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Abstract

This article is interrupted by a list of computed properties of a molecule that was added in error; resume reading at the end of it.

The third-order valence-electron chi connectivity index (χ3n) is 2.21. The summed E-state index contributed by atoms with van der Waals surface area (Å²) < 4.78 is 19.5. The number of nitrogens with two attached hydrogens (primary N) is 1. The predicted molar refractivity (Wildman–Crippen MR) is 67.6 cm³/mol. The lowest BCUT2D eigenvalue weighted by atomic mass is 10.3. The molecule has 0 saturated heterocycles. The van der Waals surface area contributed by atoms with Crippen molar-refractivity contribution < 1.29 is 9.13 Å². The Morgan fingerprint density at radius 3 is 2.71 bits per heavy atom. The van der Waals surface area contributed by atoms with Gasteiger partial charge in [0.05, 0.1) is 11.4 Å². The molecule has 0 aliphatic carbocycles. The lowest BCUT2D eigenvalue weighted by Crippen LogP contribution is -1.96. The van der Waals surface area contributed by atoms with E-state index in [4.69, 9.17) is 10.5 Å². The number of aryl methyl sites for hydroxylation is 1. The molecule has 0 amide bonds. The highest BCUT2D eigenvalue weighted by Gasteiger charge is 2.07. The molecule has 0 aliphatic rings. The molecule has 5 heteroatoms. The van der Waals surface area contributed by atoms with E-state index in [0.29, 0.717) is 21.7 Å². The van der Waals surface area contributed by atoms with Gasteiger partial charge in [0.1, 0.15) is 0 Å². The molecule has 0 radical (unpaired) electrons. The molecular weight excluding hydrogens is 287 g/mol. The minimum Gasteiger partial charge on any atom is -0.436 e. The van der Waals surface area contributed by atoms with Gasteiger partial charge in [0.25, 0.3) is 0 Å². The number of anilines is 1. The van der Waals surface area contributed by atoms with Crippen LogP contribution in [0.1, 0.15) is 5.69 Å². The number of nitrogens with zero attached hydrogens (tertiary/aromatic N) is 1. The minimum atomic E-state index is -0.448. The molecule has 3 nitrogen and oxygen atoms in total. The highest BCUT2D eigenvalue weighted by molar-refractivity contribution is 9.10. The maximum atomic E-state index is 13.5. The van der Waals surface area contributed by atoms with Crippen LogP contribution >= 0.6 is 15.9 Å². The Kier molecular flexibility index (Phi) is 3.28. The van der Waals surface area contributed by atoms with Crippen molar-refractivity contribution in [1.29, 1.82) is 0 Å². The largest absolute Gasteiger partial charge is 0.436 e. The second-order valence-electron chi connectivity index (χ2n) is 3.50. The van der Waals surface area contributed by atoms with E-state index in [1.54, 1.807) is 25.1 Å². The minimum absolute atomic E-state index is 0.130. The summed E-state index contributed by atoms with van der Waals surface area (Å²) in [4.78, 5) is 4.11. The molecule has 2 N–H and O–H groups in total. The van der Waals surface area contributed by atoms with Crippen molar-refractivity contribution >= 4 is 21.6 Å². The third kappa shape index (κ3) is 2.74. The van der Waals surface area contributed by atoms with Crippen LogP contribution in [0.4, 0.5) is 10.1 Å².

Although contemporary technology adoption theories incorporate societal norms or peer references, it is unclear to what extent these factors influence choices. In this research, we apply institutional theory and the concept of mimetic isomorphism as peer influences to the technology evaluation process to determine the degree to which managers conform when selecting between competing information technologies. More specifically, we test if peer influence is sufficient to overcome a product evaluation where the choice is believed to be inferior. An experiment is conducted using the World Wide Web and a national sample of 348 senior information technology and business decision makers. Significant effects are found where inferior technologies are selected if respondents are informed that competitors have selected them. Further research is warranted to investigate the presence and extent of these effects but overall implications are that product evaluations may be more ornamental than substantive.

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